Open Graph Images For Thoughts with Pyppeteer in Azure Functions_

September 30, 2020 @12:14

When I sat down and put together the requirements for my micro-blog thing that I've dubbed "Thoughts" I decided that I wanted to provide a simple and clean way to link to and embed individual Thoughts. I explain a bit in a previous post about how the embed works and the importance of keeping my infrastructure out of the critical display path. When you click the embed button on a thought you get a bunch of standard HTML that includes all of the Thought. The only thing the JavaScript does is to apply a custom stylesheet. It can be omitted (or blocked by something like CSP) and you will still get a decent looking representation of the Thought as you can see below.

Hm, so I've had Little Brother in my Amazon wishlist for years now so instead I decided to get it and the two sequels all at once on Kickstarter. 🧐 Bonus points for not sending any of the money to Amazon.

The Problem

You can probably imagine my shame when I texted a link to one of my Thoughts to a friend only to be greeted with the generic link bubble.

iOS Generic Link Bubble

Obviously this cannot stand. 😆 Apple has a technical report that describes how iOS/macOS generates the link previews and it leans on Open Graph. Most of this website already has the machinery to insert the appropriate Open Graph tags in the pages as they are generated but the Thoughts pieces do not. Since the iOS/macOS bits refuse to run any JavaScript so I cannot add the Open Graph tags dynamically, so I will have to put them into the static Thought renderer.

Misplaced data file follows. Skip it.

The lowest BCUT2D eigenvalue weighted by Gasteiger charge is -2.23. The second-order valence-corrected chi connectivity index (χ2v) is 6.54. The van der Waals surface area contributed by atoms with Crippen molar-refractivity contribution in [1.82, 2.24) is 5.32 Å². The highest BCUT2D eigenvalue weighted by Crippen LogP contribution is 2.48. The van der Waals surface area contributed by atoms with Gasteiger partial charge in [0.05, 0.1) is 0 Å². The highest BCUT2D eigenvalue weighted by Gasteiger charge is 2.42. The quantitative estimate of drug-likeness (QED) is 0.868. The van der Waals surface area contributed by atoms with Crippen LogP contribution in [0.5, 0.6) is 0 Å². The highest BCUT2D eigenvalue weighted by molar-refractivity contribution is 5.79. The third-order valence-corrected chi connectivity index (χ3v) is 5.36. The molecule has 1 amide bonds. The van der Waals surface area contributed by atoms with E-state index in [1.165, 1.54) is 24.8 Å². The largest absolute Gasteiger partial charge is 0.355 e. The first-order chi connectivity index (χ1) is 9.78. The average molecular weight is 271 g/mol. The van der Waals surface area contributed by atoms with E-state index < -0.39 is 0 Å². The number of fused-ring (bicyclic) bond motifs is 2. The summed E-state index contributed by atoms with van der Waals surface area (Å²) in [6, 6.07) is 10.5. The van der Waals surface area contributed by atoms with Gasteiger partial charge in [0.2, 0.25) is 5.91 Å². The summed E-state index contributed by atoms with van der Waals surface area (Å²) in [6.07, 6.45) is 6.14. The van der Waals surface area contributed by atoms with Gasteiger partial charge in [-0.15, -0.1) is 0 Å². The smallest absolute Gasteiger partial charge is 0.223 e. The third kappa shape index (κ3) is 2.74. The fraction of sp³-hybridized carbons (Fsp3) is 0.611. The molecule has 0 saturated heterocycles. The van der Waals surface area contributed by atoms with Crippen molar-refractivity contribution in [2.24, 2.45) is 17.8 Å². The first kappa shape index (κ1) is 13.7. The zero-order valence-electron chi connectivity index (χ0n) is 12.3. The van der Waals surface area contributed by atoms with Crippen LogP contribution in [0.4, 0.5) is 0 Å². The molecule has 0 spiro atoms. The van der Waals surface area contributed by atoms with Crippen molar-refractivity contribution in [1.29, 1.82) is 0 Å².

Exploring a Solution

Early on I decided that I'd really like it if the image used could be a representation of the embedded version of the Thought. I know that there are several mechanisms available to use either Firefox or Chromium as a rendering engine to emit an image file of a webpage. A bit of searching revealed that someone else had already looked into this and landed on a JavaScript / AWS Lambda based solution. Being that the rest of this is in Azure Functions and written in Python I set about to see if sticking with that was even possible.